Ulnar nerve injury is observed more as iatrogenic injury rather than post traumatic injury. Recent literature reports iatrogenic Ulnar nerve injury incidence to be 3% – 4%[13]. Cross pinning configuration has shown more chance to contracting Ulnar nerve injury compared to lateral pinning.[14] Passage of Ulnar nerve between Olecranon and the medial epicondyle makes it more prone to injure when medial pin I s passed in the cubital groove. Skaggs et. al. reported that hyperflexion of elbow increases chance of Ulnar nerve injury threefold & they recommend reducing elbow flexion after placing the first lateral pin in extension variety of supracondylar fractures[9]. Majority of instances the Ulnar nerve is injured by direct trauma or compression of sheath due to winding while drilling of wire. Shtarker et. al. used Ulnar nerve monitoring through electrical stimulation during & at the end of medial pinning. They found this technique safe, simple & easily applicable. In a series of 138 patients, by using this method, they did not notice any Ulnar nerve injury after doing crossed pinning[15]. Mulpuri et. al. found a mini-open technique useful to reduce the incidence of iatrogenic Ulnar nerve injuries while doing cross pinning. They recommended retraction of Ulnar nerve under direct vision by a 1.5 cm medial incision before introducing medial pin[16]. Literature reports that about 17-30% children have Ulnar nerve instability. An ultrasound study of the Ulnar nerve anatomy done by Eraze & colleagues, suggested that the incidence of anterior subluxation & dislocation of the Ulnar nerve is significantly high in patients with generalized hyperlaxity compared to normal population. They suggested that the ultrasound evaluation and assessment of ligamentous laxity are additional tools which can identify children at risk of iatrogenic nerve injury[17]. Iatrogenic radial nerve injury is rare and associated with piercing by medial pin as it exists through the anterolateral cortex. Most of these injuries are neuropraxia and spontaneous recovery occurs usually. Medial pin penetration in the opposite cortex should be limited to 1 mm to 2mm to prevent radial nerve injury[18].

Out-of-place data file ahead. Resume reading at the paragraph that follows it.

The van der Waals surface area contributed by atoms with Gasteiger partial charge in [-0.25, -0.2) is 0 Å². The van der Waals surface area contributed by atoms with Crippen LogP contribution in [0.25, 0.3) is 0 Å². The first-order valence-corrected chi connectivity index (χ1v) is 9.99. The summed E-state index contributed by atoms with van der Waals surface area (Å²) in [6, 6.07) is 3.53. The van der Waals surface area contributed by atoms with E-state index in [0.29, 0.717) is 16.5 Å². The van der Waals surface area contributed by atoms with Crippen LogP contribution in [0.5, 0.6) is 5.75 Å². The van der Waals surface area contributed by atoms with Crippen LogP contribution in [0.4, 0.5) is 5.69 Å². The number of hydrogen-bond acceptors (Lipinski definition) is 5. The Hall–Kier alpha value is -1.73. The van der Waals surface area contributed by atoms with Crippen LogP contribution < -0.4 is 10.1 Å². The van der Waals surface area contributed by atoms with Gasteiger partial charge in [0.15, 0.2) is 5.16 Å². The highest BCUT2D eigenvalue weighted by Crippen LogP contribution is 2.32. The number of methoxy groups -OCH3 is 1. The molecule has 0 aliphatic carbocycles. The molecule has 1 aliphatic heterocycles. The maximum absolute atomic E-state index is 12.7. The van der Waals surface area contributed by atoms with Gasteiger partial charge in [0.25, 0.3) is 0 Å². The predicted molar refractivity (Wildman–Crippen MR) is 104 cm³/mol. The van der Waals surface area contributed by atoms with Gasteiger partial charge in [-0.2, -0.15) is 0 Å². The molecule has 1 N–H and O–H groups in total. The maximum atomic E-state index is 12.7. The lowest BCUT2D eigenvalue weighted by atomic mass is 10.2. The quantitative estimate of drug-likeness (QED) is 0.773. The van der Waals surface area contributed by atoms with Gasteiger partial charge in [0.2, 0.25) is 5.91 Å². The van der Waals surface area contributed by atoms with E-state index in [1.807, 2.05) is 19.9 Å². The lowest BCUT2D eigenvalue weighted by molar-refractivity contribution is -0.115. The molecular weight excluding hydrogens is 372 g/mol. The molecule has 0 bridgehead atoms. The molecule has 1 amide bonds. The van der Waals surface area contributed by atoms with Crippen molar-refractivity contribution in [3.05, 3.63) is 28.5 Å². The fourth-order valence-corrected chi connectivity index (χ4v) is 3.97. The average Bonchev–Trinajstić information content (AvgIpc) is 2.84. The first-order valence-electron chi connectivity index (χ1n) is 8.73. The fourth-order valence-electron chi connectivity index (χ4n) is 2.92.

Treatment approach to Nerve Injuries